The Massachusetts economy lost steam in the first three months of this year, lagging behind the nation as a whole, the University of Massachusetts reported Friday
The state’s economy shrunk by 0.5 percent since the start of 2017, as wages and salaries of workers stalled, according to the UMass economic journal, MassBenchmarks.
This marked the second consecutive quarter that the Massachusetts economy grew more slowly than the nation’s. The federal government reported that the US economy expanded by a weak 0.7 percent during the first few months of Donald Trump’s presidency. But economists warned that the paltry growth may be due to a persistent measurement error that has made it difficult for the government to measure first quarter economic performance for the past few years.
Massachusetts is likely to see stronger, though not robust, growth through the rest of the year, said Alan Clayton-Matthews, an economics professor at Northeastern University.
“It’s temporary,” Clayton-Matthews said. “I would expect the pace to pick up.”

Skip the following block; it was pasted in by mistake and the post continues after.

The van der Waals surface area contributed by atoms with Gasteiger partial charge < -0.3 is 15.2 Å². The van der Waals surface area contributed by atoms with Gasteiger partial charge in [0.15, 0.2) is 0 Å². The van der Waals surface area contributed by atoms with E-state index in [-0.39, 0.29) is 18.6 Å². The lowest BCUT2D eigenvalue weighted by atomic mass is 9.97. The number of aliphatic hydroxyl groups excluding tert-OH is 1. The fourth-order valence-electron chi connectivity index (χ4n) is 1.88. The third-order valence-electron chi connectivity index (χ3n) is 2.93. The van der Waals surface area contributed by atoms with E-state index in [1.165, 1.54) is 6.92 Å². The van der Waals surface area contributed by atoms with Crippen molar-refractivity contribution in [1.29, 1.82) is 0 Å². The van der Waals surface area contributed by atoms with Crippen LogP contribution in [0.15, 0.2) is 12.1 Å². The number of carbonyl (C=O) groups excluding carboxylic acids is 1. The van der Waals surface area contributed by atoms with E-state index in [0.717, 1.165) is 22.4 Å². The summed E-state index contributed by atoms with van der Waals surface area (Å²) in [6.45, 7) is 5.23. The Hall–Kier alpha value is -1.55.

In Massachusetts, the last and first quarter of a year may be more volatile due to fluctuations in company bonuses, especially in sectors such as financial services, Clayton-Matthew said.
A bad bonus season may be weighing down the state’s economy, he said.
Through most of the recovery, the state’s economy has been lifted by the thriving health care, education, and technology sectors.
Still, even with unemployment at a low 3.6 percent and business and consumer confidence at high levels, the state’s economy is likely to grow at a sluggish pace for the rest the year, he said.
Wages will remain weak and productivity levels for the nation and the state remain puzzlingly low, he said.